In 2009, for the first time ever, strawberries — not leaf lettuce — were the most valuable crop in California’s Monterey County.

The value of the county’s strawberry crop rose 22%, from $619 million in 2008 to $756 million in 2009, according to the annual crop report annual crop report from Monterey County Agricultural Commissioner Eric Lauritzen.

The value of the leaf lettuce crop rose 13% from 2008 to 2009, but it wasn’t enough to keep the No. 1 spot. Continuing a trend, the value of the Monterey head lettuce crop dropped 5%.

Taken together, however, the Monterey lettuce crop, at $1.2 billion, was more valuable than the strawberry crop.

The big 2009 Monterey strawberry crop is due in part to some of the best growing weather the county has seen in some time, said Carolyn O’Donnell, communications director of the Watsonville-based California Strawberry Commission.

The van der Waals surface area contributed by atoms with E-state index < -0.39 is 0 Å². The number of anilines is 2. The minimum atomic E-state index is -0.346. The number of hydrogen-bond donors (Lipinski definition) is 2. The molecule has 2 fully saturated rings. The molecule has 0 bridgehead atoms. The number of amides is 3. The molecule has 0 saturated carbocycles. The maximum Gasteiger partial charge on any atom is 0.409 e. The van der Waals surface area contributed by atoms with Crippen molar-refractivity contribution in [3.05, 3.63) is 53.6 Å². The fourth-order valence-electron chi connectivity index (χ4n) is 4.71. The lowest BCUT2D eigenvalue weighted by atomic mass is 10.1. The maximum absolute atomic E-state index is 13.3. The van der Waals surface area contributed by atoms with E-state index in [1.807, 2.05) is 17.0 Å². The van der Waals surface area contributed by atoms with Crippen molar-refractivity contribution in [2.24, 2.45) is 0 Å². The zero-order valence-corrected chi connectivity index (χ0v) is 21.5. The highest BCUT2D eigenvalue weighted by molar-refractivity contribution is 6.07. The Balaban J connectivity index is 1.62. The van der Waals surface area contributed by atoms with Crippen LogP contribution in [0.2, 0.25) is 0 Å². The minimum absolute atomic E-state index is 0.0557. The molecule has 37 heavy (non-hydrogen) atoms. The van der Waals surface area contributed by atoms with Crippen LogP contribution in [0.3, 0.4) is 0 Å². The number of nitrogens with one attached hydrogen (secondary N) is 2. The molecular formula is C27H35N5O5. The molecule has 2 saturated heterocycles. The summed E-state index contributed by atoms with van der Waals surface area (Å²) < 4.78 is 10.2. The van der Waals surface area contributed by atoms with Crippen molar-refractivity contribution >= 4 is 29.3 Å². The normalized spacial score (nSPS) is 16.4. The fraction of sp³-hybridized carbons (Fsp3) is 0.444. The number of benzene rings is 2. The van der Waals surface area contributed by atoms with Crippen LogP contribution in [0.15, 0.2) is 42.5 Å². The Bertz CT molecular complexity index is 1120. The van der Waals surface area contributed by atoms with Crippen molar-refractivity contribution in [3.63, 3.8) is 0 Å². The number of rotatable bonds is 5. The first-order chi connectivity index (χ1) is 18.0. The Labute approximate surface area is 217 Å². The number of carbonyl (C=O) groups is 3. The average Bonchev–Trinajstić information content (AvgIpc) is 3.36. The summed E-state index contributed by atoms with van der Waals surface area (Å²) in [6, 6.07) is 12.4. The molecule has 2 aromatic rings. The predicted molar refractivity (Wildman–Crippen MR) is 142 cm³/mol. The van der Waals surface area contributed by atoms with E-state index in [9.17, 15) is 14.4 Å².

In addition, newer varieties continue to deliver great-tasting fruit that ships well, stoking con-sumer demand, O’Donnell said. Good nutritional news also is helping the California industry sell more fruit, she said.

A 5% increase in the value of agricultural products in the county over last year shows the health of  its produce and other agricultural producers, said Assistant Agricultural Commisssioner Bob Roach.

“It’s good to show an increase in these tough economic times,” he said. “It reflects the resiliency and diversity of our ag industry.”

The value of all vegetable crops in the county rose from $2.5 billion in 2008 to $2.6 billion in 2009.

Celery was among the top-performing vegetable crops, rising in value from $121 million in 2008 to $172 million in 2009.

Spinach value, at $131 million, was unchanged from 2008, while spring mix and mushroom values fell last year. 

The value of all fruit and nut crops in the county rose from $907 million in 2008 to $1 billion in 2009.

Raspberries were among the other Monterey County fruits that saw a big boost in value in 2009, according to the report. The value of the crop increased from $24 million in 2008 to $34 million in 2009.

At $238 million, grape value was unchanged from 2008. But citrus value fell significantly, from $22 million to $12 million.


Lettuce, $1.2 billion
Strawberries, $756 million
Broccoli, $280 million
Celery, $172 million
Spring mix, $166 million
Spinach, $132 million
Cauliflower, $112 million